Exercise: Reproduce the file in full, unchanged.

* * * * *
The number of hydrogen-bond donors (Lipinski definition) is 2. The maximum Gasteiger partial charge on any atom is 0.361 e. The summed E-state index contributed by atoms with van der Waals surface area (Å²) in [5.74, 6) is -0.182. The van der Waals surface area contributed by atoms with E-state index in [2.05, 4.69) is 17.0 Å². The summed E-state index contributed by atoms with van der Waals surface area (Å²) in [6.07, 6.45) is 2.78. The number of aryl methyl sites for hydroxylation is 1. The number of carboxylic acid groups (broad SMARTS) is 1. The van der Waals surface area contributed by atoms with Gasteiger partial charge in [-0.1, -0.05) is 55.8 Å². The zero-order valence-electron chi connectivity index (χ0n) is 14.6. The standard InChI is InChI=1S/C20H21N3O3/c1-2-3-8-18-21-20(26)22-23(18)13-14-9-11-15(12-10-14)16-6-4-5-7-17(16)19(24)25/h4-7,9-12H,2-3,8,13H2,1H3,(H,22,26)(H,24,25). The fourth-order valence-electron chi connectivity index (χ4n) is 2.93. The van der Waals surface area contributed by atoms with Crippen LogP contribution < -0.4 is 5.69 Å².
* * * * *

The number of hydrogen-bond donors (Lipinski definition) is 2. The maximum Gasteiger partial charge on any atom is 0.361 e. The summed E-state index contributed by atoms with van der Waals surface area (Å²) in [5.74, 6) is -0.182. The van der Waals surface area contributed by atoms with E-state index in [2.05, 4.69) is 17.0 Å². The summed E-state index contributed by atoms with van der Waals surface area (Å²) in [6.07, 6.45) is 2.78. The number of aryl methyl sites for hydroxylation is 1. The number of carboxylic acid groups (broad SMARTS) is 1. The van der Waals surface area contributed by atoms with Gasteiger partial charge in [-0.1, -0.05) is 55.8 Å². The zero-order valence-electron chi connectivity index (χ0n) is 14.6. The standard InChI is InChI=1S/C20H21N3O3/c1-2-3-8-18-21-20(26)22-23(18)13-14-9-11-15(12-10-14)16-6-4-5-7-17(16)19(24)25/h4-7,9-12H,2-3,8,13H2,1H3,(H,22,26)(H,24,25). The fourth-order valence-electron chi connectivity index (χ4n) is 2.93. The van der Waals surface area contributed by atoms with Crippen LogP contribution < -0.4 is 5.69 Å².